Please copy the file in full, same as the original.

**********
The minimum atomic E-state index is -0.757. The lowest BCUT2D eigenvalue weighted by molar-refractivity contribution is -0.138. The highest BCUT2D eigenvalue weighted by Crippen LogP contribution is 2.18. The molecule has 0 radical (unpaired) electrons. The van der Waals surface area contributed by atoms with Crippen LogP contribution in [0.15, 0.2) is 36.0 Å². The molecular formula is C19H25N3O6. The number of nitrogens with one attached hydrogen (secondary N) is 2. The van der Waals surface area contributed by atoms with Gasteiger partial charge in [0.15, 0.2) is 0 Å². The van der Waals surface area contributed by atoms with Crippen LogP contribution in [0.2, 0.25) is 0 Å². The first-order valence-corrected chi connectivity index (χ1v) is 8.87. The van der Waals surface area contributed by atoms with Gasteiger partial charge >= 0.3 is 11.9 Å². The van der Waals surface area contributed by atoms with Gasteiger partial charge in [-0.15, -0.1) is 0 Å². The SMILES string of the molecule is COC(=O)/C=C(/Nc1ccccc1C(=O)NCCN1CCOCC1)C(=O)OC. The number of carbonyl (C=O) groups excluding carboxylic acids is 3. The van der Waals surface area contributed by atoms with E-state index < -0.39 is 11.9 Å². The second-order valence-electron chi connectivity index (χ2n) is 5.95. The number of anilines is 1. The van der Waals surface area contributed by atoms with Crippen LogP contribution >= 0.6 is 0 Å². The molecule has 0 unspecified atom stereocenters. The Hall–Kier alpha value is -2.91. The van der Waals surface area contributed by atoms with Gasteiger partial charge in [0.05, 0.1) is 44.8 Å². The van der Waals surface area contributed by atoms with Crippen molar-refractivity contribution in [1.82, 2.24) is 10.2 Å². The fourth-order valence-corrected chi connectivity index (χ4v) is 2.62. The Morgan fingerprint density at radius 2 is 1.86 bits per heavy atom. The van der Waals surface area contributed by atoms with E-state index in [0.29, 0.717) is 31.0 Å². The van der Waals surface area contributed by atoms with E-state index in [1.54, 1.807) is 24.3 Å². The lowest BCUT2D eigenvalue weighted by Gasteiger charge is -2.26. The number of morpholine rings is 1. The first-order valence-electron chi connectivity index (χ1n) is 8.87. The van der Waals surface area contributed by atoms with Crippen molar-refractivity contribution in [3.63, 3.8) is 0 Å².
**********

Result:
The minimum atomic E-state index is -0.757. The lowest BCUT2D eigenvalue weighted by molar-refractivity contribution is -0.138. The highest BCUT2D eigenvalue weighted by Crippen LogP contribution is 2.18. The molecule has 0 radical (unpaired) electrons. The van der Waals surface area contributed by atoms with Crippen LogP contribution in [0.15, 0.2) is 36.0 Å². The molecular formula is C19H25N3O6. The number of nitrogens with one attached hydrogen (secondary N) is 2. The van der Waals surface area contributed by atoms with Gasteiger partial charge in [0.15, 0.2) is 0 Å². The van der Waals surface area contributed by atoms with Crippen LogP contribution in [0.2, 0.25) is 0 Å². The first-order valence-corrected chi connectivity index (χ1v) is 8.87. The van der Waals surface area contributed by atoms with Gasteiger partial charge >= 0.3 is 11.9 Å². The van der Waals surface area contributed by atoms with Gasteiger partial charge in [-0.15, -0.1) is 0 Å². The SMILES string of the molecule is COC(=O)/C=C(/Nc1ccccc1C(=O)NCCN1CCOCC1)C(=O)OC. The number of carbonyl (C=O) groups excluding carboxylic acids is 3. The van der Waals surface area contributed by atoms with E-state index < -0.39 is 11.9 Å². The second-order valence-electron chi connectivity index (χ2n) is 5.95. The number of anilines is 1. The van der Waals surface area contributed by atoms with Crippen LogP contribution >= 0.6 is 0 Å². The molecule has 0 unspecified atom stereocenters. The Hall–Kier alpha value is -2.91. The van der Waals surface area contributed by atoms with Gasteiger partial charge in [0.05, 0.1) is 44.8 Å². The van der Waals surface area contributed by atoms with Crippen molar-refractivity contribution in [1.82, 2.24) is 10.2 Å². The fourth-order valence-corrected chi connectivity index (χ4v) is 2.62. The Morgan fingerprint density at radius 2 is 1.86 bits per heavy atom. The van der Waals surface area contributed by atoms with E-state index in [0.29, 0.717) is 31.0 Å². The van der Waals surface area contributed by atoms with E-state index in [1.54, 1.807) is 24.3 Å². The lowest BCUT2D eigenvalue weighted by Gasteiger charge is -2.26. The number of morpholine rings is 1. The first-order valence-electron chi connectivity index (χ1n) is 8.87. The van der Waals surface area contributed by atoms with Crippen molar-refractivity contribution in [3.63, 3.8) is 0 Å².